In order to apply for Irish citizenship, a judge has ruled that applicants must not leave the country for twelve months beforehand.

In order to apply for Irish citizenship, a judge has ruled that applicants must not leave the country for twelve months beforehand.

In previous cases, the Minister for Justice had allowed applicants to spend time out of the country for holidays and other reasons but Mr Justice Max Barrett ruled that this discretionary practice was not permitted by law.

The judge said that "might seem unfair" in a world where many people travel abroad for work and take foreign breaks more than once a year, but he said, that is what the relevant law requires.

He said the cure "for any such unfairness" lay in the gift of the legislature.

Under the Irish Nationality and Citizenship Act 1956, those wishing to ‘naturalise’ as Irish citizens have to be legally resident in the State for at least five years out of the last nine (or three out of the last five if married to an Irish citizen).

This includes one year of “continuous residence” in the 12 months up to the date of application.

The judge said the word "continuous" bore its ordinary meaning and was defined as "unbroken, uninterrupted, connected throughout in space or time".

Justice Max Barrett has conceded that his judgement ‘may seem unfair’.

Justice Max Barrett has conceded that his judgement ‘may seem unfair’.

The judge said the law did not allow the Minister any discretion in relation to this requirement. 

He said the minister had manifested "very real humanity" in trying to nuance the very clear wording of the legislation by applying a discretionary absence period to allow for the realities of modern life, but he had gone beyond what was legally permissible.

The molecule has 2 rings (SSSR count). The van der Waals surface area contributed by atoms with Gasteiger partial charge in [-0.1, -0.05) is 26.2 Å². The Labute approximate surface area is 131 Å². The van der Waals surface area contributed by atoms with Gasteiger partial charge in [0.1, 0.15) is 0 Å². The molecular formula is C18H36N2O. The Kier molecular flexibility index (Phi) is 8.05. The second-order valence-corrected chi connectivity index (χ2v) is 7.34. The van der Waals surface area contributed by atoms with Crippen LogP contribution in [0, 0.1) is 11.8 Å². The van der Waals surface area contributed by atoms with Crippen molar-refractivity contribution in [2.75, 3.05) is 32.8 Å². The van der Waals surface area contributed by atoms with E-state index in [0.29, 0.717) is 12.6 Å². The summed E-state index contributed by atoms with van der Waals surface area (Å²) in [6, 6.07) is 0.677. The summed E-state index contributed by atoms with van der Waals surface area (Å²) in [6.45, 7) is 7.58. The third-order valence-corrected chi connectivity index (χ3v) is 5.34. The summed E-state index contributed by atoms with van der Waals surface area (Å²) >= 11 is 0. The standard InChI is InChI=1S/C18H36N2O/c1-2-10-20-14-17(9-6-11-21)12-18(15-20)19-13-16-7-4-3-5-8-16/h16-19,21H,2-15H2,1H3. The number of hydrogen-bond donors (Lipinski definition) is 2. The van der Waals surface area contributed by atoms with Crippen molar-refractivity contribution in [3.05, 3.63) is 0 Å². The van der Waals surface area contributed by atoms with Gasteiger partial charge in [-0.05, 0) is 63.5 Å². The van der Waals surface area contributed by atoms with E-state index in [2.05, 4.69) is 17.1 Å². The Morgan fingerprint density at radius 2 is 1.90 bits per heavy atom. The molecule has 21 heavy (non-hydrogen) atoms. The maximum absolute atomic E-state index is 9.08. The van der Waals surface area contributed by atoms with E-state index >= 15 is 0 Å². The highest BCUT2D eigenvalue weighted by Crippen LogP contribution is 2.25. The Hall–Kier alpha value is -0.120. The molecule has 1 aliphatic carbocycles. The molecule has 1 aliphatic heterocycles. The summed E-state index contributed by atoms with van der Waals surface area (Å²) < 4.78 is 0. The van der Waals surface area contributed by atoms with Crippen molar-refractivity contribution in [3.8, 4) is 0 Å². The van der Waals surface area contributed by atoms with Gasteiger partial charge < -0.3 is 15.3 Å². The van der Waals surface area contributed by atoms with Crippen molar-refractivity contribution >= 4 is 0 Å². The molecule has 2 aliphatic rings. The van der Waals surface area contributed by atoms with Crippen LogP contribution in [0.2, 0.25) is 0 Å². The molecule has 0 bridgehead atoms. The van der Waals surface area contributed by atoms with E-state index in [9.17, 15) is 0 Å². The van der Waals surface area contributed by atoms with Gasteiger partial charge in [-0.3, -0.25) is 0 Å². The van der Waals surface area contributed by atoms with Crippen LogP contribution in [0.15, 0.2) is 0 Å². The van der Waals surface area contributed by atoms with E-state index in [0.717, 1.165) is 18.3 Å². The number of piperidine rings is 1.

The judge said there was no evidence before him as to why the Oireachtas had imposed this condition in the 1956 Act.

He said it may have been to ensure potential citizens enjoyed a concrete connection with the State or were attuned to the way of life in Ireland or some other reason. 

The cure for any resulting unfairness was not to be found in the courts he said, but lay in the gift of the legislature.

Over 8,000 people were granted Irish citizenship in 2017 alone, according to European Union data.

According to The Journal.ie, Ireland’s Department of Justice said they were examining the ruling and “will take any necessary action in consultation with the Attorney General”.

The plantiff Roderick Jones has been contacted for comment.

CurrencyFair offers €30,000 prize for returning emigrant

Thinking of moving home to Ireland?

Money transfer platform CurrencyFair is offering one lucky emigrant a relocation package valued at €30,000.

The prize includes a year of rental accommodation, flights and car insurance.

To enter, Irish emigrants are invited to visitwww.currencyfair.com/comehome to tell CurrencyFair what home means to them and why the time is right to return to Ireland by sharing stories, photos and videos.

Entries for the contest close on August 31, 2019, and one deserving winner will be chosen by a panel of three independent judges.

“There are about three-and-a-half million Irish citizens currently living outside of Ireland. When you think about why they might like to come back, it boils down to a single common reason: Ireland is home,” said Jarlath Regan, creator and host of An Irishman Abroad podcast and CurrencyFair brand ambassador.

CurrencyFair’s Come Home prize will allow one returning emigrant to make a fresh start in Ireland.

CurrencyFair’s Come Home prize will allow one returning emigrant to make a fresh start in Ireland.

“The chance to win a contest like this could be life changing for someone simply wanting to come back to Ireland.”

“We know that moving to a new country — including returning to your home country — can be complicated, which is why we work so hard to ensure that moving money with us is simple, fast and safe,” said CurrencyFair CEO, Paul Byrne.

“Ireland is thriving again and it’s an exciting place to live right now, but it’s not without its challenges for returning emigrants. Our contest will help someone hit the ground running and make a fresh start at home.”

CurrencyFair has always prioritized making money transfers simple and fair, by combining the latest foreign exchange technology with 5-star, ‘excellent’ Trustpilot-rated customer service and processes that are easy to understand and use.

For each contest entry, CurrencyFair will make a €10 donation to Focus Ireland, the country’s leading not-for-profit working to prevent people becoming, remaining or returning to homelessness.

Over the past decade, CurrencyFair has helped Irish nationals move abroad by providing low-cost money transfers without compromise through its money transfer platform.